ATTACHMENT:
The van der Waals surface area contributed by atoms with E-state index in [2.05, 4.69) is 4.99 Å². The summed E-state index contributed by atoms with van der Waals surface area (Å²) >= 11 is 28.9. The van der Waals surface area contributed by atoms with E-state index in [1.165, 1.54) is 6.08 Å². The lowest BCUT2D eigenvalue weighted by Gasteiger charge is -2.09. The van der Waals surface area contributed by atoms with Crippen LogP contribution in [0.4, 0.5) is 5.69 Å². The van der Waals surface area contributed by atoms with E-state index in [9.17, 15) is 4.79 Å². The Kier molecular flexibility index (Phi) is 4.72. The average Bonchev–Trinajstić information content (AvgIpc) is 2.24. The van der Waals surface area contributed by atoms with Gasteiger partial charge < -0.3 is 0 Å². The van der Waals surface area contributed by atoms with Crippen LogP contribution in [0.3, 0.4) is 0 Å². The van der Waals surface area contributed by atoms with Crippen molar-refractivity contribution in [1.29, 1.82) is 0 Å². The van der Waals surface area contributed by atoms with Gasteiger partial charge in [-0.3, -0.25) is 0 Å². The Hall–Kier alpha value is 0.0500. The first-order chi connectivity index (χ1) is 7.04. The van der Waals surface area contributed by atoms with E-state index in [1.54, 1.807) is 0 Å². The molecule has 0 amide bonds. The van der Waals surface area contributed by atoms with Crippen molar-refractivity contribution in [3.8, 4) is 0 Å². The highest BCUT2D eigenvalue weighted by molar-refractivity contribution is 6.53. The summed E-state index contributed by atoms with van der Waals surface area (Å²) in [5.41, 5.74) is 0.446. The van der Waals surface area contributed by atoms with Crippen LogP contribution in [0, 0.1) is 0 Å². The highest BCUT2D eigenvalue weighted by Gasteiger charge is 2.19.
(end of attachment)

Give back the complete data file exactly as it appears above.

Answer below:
The van der Waals surface area contributed by atoms with E-state index in [2.05, 4.69) is 4.99 Å². The summed E-state index contributed by atoms with van der Waals surface area (Å²) >= 11 is 28.9. The van der Waals surface area contributed by atoms with E-state index in [1.165, 1.54) is 6.08 Å². The lowest BCUT2D eigenvalue weighted by Gasteiger charge is -2.09. The van der Waals surface area contributed by atoms with Crippen LogP contribution in [0.4, 0.5) is 5.69 Å². The van der Waals surface area contributed by atoms with E-state index in [9.17, 15) is 4.79 Å². The Kier molecular flexibility index (Phi) is 4.72. The average Bonchev–Trinajstić information content (AvgIpc) is 2.24. The van der Waals surface area contributed by atoms with Gasteiger partial charge < -0.3 is 0 Å². The van der Waals surface area contributed by atoms with Crippen LogP contribution in [0.3, 0.4) is 0 Å². The van der Waals surface area contributed by atoms with Crippen molar-refractivity contribution in [1.29, 1.82) is 0 Å². The van der Waals surface area contributed by atoms with Gasteiger partial charge in [-0.3, -0.25) is 0 Å². The Hall–Kier alpha value is 0.0500. The first-order chi connectivity index (χ1) is 7.04. The van der Waals surface area contributed by atoms with E-state index in [1.54, 1.807) is 0 Å². The molecule has 0 amide bonds. The van der Waals surface area contributed by atoms with Crippen molar-refractivity contribution in [3.8, 4) is 0 Å². The highest BCUT2D eigenvalue weighted by molar-refractivity contribution is 6.53. The summed E-state index contributed by atoms with van der Waals surface area (Å²) in [5.41, 5.74) is 0.446. The van der Waals surface area contributed by atoms with Crippen LogP contribution in [0, 0.1) is 0 Å². The highest BCUT2D eigenvalue weighted by Gasteiger charge is 2.19.